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  38. Gary F. Marcus & Frank C. Keil (2008). Concepts, Correlations, and Some Challenges for Connectionist Cognition. Behavioral and Brain Sciences 31 (6):722-723.
    Rogers & McClelland's (R&M's) précis represents an important effort to address key issues in concepts and categorization, but few of the simulations deliver what is promised. We argue that the models are seriously underconstrained, importantly incomplete, and psychologically implausible; more broadly, R&M dwell too heavily on the apparent successes without comparable concern for limitations already noted in the literature.
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  39. Candice M. Mills & Frank C. Keil (2008). Children's Developing Notions of (Im)Partiality. Cognition 107 (2):528-551.
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  40. Frank C. Keil, Marissa L. Greif & Rebekkah S. Kerner (2007). A World Apart: How Concepts of the Constructed World Are Different in Representation and in Development. In Eric Margolis & Stephen Laurence (eds.), Creations of the Mind: Theories of Artifacts and Their Representation. Oxford University Press. 231--248.
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  41. Frank C. Keil, Marissa L. Greif & Rebekkah S. Kerner (2007). 1. The Varieties of Artifact Kinds. In Eric Margolis & Stephen Laurence (eds.), Creations of the Mind: Theories of Artifacts and Their Representation. Oxford University Press. 231.
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  42. Frank Keil (2005). Doubt, Deference, and Deliberation: Understanding and Using the Division of Cognitive Labour. In Tamar Szabo Gendler & John Hawthorne (eds.), Oxford Studies in Epistemology Volume 1. Oup Oxford. 143.
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  43. Frank Keil (2003). Folkscience: Coarse Interpretations of a Complex Reality. Trends in Cognitive Sciences 7 (8):368-373.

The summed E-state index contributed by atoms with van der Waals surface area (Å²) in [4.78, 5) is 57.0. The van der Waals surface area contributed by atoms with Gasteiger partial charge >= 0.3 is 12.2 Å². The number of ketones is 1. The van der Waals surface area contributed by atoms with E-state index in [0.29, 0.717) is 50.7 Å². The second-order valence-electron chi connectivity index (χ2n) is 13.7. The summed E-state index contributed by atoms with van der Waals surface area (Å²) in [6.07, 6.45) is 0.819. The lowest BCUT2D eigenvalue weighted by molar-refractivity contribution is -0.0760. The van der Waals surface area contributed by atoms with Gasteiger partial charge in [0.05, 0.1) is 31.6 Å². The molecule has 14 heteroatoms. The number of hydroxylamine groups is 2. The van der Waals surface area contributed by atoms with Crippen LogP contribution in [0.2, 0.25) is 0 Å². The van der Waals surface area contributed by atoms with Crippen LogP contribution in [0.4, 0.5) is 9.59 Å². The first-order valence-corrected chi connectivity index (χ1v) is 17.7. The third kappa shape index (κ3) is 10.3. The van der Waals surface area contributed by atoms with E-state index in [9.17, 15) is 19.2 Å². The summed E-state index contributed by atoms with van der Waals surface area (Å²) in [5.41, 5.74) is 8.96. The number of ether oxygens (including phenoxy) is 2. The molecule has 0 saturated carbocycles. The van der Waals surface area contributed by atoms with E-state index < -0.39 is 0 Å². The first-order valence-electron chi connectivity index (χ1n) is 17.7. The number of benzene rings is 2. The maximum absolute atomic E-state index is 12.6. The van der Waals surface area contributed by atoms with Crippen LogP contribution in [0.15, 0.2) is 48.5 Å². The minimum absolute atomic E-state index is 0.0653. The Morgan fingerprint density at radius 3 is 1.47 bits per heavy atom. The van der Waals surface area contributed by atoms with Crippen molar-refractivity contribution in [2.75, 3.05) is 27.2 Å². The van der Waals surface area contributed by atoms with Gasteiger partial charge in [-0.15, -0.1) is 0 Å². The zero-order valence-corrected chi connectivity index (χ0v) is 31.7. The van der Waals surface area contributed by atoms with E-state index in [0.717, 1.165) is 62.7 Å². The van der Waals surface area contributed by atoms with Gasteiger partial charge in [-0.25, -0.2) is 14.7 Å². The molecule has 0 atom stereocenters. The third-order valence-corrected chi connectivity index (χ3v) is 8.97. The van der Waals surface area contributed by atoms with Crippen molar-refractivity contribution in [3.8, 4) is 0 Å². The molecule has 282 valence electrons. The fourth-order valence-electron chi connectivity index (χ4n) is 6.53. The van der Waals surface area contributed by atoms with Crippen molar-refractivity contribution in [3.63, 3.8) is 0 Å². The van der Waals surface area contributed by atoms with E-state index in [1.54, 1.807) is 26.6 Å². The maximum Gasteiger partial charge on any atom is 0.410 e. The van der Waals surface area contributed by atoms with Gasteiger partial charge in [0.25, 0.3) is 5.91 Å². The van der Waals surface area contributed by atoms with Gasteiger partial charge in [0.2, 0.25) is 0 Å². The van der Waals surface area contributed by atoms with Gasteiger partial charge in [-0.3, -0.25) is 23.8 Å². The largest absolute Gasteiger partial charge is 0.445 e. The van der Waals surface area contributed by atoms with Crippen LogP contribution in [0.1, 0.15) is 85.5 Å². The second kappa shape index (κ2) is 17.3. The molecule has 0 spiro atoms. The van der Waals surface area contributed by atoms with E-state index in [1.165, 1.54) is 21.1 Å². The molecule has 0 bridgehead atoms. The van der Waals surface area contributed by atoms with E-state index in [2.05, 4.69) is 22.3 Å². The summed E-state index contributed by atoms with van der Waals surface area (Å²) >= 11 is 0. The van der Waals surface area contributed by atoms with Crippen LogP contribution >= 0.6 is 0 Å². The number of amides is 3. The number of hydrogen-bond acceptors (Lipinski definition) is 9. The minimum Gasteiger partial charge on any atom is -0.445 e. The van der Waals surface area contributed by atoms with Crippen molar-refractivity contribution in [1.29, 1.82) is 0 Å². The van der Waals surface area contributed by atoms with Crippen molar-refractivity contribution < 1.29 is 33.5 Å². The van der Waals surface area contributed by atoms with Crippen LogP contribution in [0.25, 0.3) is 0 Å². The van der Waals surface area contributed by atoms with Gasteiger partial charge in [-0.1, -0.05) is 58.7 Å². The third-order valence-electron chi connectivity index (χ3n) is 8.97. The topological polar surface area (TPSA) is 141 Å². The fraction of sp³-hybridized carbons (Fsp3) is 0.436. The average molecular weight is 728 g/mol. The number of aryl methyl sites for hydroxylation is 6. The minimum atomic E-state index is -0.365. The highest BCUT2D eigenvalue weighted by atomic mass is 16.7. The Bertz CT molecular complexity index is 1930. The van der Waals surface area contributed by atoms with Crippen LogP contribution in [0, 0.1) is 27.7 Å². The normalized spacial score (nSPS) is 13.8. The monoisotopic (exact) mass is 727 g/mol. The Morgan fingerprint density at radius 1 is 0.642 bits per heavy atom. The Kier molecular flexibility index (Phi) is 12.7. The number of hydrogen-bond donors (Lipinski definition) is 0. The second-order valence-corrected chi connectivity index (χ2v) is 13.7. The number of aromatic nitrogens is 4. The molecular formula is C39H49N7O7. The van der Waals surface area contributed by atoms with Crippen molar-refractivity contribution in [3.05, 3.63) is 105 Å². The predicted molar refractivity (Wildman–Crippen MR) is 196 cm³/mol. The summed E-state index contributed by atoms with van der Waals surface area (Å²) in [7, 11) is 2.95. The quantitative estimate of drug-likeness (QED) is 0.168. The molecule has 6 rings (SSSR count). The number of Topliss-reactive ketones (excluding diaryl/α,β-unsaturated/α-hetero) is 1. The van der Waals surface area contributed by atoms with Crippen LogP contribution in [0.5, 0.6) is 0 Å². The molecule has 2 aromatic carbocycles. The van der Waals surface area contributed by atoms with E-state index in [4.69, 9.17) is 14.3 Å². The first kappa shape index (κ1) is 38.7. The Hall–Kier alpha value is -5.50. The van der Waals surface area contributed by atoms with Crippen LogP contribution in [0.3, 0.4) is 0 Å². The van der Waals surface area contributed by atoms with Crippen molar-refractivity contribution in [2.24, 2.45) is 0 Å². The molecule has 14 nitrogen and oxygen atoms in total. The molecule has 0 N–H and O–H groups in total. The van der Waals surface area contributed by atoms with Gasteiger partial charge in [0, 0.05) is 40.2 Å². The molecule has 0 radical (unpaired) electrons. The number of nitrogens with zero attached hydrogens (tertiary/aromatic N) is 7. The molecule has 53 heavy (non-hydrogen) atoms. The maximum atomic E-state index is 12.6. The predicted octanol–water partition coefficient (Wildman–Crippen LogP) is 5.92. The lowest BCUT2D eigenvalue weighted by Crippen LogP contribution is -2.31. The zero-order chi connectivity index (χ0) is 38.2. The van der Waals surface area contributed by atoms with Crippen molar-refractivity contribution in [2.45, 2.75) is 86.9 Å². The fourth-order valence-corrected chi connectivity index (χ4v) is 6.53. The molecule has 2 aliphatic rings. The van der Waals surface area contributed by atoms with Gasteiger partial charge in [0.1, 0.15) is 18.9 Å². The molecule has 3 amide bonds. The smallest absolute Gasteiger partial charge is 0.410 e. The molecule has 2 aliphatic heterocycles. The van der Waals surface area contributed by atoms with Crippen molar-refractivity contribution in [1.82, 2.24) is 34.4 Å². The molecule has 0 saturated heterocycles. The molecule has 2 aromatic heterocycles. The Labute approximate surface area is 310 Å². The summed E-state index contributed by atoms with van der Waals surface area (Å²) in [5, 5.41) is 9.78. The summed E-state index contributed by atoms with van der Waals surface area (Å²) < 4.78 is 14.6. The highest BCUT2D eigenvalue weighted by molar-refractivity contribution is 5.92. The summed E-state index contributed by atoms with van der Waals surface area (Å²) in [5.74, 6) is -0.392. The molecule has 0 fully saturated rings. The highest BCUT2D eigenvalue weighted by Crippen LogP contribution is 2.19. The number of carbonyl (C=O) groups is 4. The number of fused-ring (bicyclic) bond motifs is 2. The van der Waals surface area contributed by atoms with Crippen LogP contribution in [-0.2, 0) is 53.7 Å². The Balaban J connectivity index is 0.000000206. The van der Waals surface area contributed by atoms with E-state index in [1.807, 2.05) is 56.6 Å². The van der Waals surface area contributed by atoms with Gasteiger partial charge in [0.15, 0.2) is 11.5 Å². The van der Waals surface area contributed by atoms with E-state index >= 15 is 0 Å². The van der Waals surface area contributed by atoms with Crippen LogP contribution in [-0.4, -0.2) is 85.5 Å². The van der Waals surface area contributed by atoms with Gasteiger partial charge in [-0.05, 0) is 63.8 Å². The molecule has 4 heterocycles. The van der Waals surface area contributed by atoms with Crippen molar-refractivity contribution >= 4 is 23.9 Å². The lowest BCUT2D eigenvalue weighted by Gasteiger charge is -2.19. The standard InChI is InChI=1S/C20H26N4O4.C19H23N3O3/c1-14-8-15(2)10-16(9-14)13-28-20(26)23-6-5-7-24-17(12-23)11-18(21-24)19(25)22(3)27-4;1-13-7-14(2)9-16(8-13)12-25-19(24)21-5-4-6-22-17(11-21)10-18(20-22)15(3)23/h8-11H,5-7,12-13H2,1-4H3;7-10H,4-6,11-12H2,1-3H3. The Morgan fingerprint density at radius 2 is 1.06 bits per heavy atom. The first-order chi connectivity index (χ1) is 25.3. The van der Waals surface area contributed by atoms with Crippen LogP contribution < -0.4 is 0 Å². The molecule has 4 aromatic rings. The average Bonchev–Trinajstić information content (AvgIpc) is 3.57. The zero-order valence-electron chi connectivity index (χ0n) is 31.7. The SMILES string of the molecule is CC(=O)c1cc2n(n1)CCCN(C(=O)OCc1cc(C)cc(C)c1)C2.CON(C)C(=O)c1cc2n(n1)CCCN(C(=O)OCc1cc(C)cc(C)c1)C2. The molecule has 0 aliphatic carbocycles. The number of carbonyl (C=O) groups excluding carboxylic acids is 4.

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  44. Leonid Rozenblit & Frank Keil (2002). The Misunderstood Limits of Folk Science: An Illusion of Explanatory Depth. Cognitive Science 26 (5):521-562.
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  45. Paul Bloom & Frank C. Keil (2001). Thinking Through Language. Mind and Language 16 (4):351–367.
    What would it be like to have never learned English, but instead only to know Hopi, Mandarin Chinese, or American Sign Language? Would that change the way you think? Imagine entirely losing your language, as the result of stroke or trauma. You are aphasic, unable to speak or listen, read or write. What would your thoughts now be like? As the most extreme case, imagine having been raised without any language at all, as a wild child. What—if anything—would it be (...)
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  46. Frank C. Keil (2001). Good Intentions and Bad Words. Behavioral and Brain Sciences 24 (6):1110-1111.
    Bloom makes a strong case that word meaning acquisition does not require a dedicated word learning system. This conclusion, however, does not argue against a dedicated language acquisition system for syntax, morphology, and aspects of semantics. Critical questions are raised as to why word meaning should be so different from other aspects of language in the course of acquisition.
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  47. Frank C. Keil & Robert A. Wilson (2000). Explanation and Cognition. MIT Press.
    These essays draw on work in the history and philosophy of science, the philosophy of mind and language, the development of concepts in children, conceptual...
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  48. Frank C. Keil & Robert A. Wilson (2000). The Shadows and Shallows of Explanation. In Frank C. Keil & Robert A. Wilson (eds.), Explanation and Cognition. MIT Press.. 137-159.
    Reprinted, with modification, from Wilson and Keil 1998.
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  49. Frank C. Keil & Robert A. Wilson (2000). The Concept Concept: The Wayward Path of Cognitive Science. Mind and Language 15 (2-3):308-318.
    Critical discussion of Jerry Fodor's Concepts: Where Cognitive Science Went Wrong (1998).